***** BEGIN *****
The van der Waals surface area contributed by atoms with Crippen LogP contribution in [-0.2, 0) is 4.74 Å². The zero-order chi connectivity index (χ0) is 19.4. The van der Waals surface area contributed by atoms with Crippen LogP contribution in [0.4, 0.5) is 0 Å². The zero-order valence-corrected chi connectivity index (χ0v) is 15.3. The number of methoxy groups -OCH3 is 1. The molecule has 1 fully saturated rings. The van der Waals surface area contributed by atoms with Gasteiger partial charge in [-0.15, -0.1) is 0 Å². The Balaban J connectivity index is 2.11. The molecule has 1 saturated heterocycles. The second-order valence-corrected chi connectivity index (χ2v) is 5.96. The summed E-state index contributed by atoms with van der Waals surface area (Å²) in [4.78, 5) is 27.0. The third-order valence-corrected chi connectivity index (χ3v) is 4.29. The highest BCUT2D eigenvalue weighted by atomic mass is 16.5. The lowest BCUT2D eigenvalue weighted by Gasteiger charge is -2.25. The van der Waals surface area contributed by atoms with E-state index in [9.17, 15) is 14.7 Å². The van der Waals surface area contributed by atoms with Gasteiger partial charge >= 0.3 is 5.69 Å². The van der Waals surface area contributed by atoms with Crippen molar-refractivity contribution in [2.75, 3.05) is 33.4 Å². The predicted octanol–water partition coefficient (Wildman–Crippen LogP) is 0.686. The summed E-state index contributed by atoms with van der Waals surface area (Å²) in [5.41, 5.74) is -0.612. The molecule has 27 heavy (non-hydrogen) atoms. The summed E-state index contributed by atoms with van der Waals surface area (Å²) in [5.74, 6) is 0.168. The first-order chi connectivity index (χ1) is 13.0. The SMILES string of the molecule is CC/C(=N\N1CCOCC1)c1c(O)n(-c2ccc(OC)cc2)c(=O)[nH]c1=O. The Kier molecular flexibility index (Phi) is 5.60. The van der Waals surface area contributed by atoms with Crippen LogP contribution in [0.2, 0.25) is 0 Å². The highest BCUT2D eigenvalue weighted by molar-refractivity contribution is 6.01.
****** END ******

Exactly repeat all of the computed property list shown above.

The van der Waals surface area contributed by atoms with Crippen LogP contribution in [-0.2, 0) is 4.74 Å². The zero-order chi connectivity index (χ0) is 19.4. The van der Waals surface area contributed by atoms with Crippen LogP contribution in [0.4, 0.5) is 0 Å². The zero-order valence-corrected chi connectivity index (χ0v) is 15.3. The number of methoxy groups -OCH3 is 1. The molecule has 1 fully saturated rings. The van der Waals surface area contributed by atoms with Gasteiger partial charge in [-0.15, -0.1) is 0 Å². The Balaban J connectivity index is 2.11. The molecule has 1 saturated heterocycles. The second-order valence-corrected chi connectivity index (χ2v) is 5.96. The summed E-state index contributed by atoms with van der Waals surface area (Å²) in [4.78, 5) is 27.0. The third-order valence-corrected chi connectivity index (χ3v) is 4.29. The highest BCUT2D eigenvalue weighted by atomic mass is 16.5. The lowest BCUT2D eigenvalue weighted by Gasteiger charge is -2.25. The van der Waals surface area contributed by atoms with E-state index in [9.17, 15) is 14.7 Å². The van der Waals surface area contributed by atoms with Gasteiger partial charge >= 0.3 is 5.69 Å². The van der Waals surface area contributed by atoms with Crippen molar-refractivity contribution in [2.75, 3.05) is 33.4 Å². The predicted octanol–water partition coefficient (Wildman–Crippen LogP) is 0.686. The summed E-state index contributed by atoms with van der Waals surface area (Å²) in [5.41, 5.74) is -0.612. The molecule has 27 heavy (non-hydrogen) atoms. The summed E-state index contributed by atoms with van der Waals surface area (Å²) in [5.74, 6) is 0.168. The first-order chi connectivity index (χ1) is 13.0. The SMILES string of the molecule is CC/C(=N\N1CCOCC1)c1c(O)n(-c2ccc(OC)cc2)c(=O)[nH]c1=O. The Kier molecular flexibility index (Phi) is 5.60. The van der Waals surface area contributed by atoms with Crippen LogP contribution in [0.2, 0.25) is 0 Å². The highest BCUT2D eigenvalue weighted by molar-refractivity contribution is 6.01.